Carpizo: Mid-sized multichannel retailers that are embarking on systems improvement initiatives should keep an eye out for a corporate IT application software platform strategy. We think that a Microsoft platform is an obvious choice because of the technology’s widespread user familiarity and openness.
Another benefit is that Microsoft and its hardware partners make annual investments to improve this computing platform.
CSA: How will integration become a point of differentiation for merged-channel retailers going forward?
Carpizo: Good retailing is defined as the art of getting the right product in front of the right person at the right price at the right time. No matter how much we try to “computerize” everything, it is the truly gifted merchant that has an instinctive feeling for who their customers are and what they really want within each channel of their cross-channel strategy.
Having integrated processes, organizational structures and integrated retail IT systems will enable good execution, and help the retailer build critical brand value and responsiveness in a frequently changing consumer marketplace. After all, the only thing you can count on in the future is your brand and your ability to quickly react to change and fulfill customer demand.
Lampert, the Eli Manning of retail?
HOFFMAN ESTATES, Ill. The New York Giants triumph over the highly favored New England Patriots in the Super Bowl earlier this month, has become an example of coming from the bottom to win it all. Sears Holdings chairman Edward Lampert is one of the latest to use the Giants win, even going as far to compare himself, and the leaders of his company, to quarterback Eli Manning.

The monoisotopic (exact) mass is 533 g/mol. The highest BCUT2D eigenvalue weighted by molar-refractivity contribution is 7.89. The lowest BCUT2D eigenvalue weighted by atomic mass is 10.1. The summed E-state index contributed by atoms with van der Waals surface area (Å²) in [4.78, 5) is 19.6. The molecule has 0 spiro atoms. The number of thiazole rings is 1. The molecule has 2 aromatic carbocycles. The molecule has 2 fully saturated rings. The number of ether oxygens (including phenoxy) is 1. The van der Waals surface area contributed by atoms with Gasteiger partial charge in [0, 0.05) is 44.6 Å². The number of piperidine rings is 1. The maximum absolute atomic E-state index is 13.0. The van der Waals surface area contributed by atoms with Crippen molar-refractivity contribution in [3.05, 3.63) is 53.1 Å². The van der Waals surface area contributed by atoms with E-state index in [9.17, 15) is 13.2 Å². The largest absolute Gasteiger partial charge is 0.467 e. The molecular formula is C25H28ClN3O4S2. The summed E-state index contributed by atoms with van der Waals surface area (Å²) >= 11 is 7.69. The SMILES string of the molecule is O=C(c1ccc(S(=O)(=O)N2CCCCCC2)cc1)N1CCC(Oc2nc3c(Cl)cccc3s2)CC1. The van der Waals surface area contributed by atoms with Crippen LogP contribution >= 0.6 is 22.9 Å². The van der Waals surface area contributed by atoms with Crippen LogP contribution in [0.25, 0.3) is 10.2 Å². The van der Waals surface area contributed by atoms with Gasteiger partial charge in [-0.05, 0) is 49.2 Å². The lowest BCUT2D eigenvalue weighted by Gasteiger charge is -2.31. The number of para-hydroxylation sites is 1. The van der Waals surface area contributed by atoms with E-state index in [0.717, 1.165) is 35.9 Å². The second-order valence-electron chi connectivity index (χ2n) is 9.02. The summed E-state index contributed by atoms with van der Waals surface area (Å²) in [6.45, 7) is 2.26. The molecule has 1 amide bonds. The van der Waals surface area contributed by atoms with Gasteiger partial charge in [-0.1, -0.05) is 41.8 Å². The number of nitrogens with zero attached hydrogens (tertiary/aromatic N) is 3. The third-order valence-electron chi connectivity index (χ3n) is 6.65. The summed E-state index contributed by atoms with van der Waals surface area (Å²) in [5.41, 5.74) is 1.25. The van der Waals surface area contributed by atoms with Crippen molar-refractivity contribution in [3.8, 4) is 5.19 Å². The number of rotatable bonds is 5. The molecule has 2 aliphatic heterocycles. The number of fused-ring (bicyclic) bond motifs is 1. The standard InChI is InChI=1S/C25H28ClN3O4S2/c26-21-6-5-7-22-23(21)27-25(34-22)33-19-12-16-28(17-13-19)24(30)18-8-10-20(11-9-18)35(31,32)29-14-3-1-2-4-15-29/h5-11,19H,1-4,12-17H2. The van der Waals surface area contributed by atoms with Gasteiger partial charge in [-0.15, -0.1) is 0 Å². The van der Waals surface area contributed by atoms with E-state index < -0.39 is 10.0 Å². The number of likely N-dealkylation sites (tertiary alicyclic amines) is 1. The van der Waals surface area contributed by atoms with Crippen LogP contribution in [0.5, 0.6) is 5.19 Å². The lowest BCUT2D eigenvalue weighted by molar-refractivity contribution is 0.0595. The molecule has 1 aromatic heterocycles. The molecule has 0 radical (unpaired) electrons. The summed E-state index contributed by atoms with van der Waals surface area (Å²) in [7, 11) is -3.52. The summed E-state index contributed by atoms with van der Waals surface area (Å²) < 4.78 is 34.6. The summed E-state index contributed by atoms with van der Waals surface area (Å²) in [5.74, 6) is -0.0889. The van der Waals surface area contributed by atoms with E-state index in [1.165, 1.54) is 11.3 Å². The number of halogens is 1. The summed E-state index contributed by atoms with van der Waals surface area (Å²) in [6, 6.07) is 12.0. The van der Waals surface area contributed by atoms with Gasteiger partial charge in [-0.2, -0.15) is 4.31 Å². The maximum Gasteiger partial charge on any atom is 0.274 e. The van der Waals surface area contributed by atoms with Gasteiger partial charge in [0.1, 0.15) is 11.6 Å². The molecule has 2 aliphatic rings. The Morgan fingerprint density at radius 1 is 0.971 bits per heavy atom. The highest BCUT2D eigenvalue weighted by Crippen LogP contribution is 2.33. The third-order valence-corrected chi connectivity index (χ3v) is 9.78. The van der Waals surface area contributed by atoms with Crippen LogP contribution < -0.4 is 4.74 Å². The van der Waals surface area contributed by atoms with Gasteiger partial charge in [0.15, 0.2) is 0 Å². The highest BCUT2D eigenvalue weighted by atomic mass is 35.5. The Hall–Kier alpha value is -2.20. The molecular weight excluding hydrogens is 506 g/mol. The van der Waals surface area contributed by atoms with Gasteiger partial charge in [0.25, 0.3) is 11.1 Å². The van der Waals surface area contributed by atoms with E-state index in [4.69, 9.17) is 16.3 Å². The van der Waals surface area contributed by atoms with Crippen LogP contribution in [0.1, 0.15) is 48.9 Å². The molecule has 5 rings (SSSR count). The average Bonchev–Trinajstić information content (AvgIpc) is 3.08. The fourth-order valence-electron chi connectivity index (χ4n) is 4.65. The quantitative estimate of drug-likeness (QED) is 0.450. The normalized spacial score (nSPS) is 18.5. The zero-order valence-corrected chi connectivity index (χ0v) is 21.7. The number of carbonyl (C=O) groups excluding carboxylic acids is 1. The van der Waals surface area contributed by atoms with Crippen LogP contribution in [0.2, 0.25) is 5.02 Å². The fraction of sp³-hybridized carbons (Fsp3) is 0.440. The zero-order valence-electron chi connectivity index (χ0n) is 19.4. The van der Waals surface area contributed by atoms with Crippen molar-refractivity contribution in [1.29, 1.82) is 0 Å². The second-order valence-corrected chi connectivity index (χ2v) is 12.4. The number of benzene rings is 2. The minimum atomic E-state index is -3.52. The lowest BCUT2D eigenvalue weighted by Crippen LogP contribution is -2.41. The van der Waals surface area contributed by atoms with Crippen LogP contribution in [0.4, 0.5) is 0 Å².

The Giants analogy, and Eli Manning comparison, is applied mainly to the company’s Kmart division. In a letter to investors, posted on the Sears Holdings investor relations Web site, Lampert said during Kmart’s bankruptcy in 2002, the unit was “like an undrafted free agent who nobody thought had a chance to play in the big leagues.” Lampert went on to say, “Like Eli Manning, we know what it’s like to be underestimated and questioned, but we intend to keep working on our game to achieve our full potential.”
Sears Holdings reported net income of $426 million, or $3.17 per diluted share, for the fourth quarter ended Feb. 2, compared with net income of $811 million, or $5.27 per diluted share, for the fourth quarter ended Feb. 3, 2007. For the fiscal year ended Feb. 2, 2008, net income was $826 million, or $5.70 per diluted share compared with net income of $1.5 billion, or $9.58 per diluted share, for the fiscal year ended Feb. 3, 2007.
Circuit City investor seeks to replace board
RICHMOND, Va. Circuit City Stores today acknowledged that it has received two proposals from shareholder Wattles Capital Management regarding its board of directors. Wattles holds approximately 6.5% of the outstanding shares of the company’s common stock.
Circuit City reported that Wattles proposed the idea of replacing the company’s Circuit City 12-member board of directors with its own nominees. Circuit City said its board of directors will review carefully the shareholder’s proposals and the qualifications of the nominees in accordance with its fiduciary duties, mindful that the proposal would give the shareholder absolute control of the entire board, which would be disproportionate to its relative ownership of the company’s shares.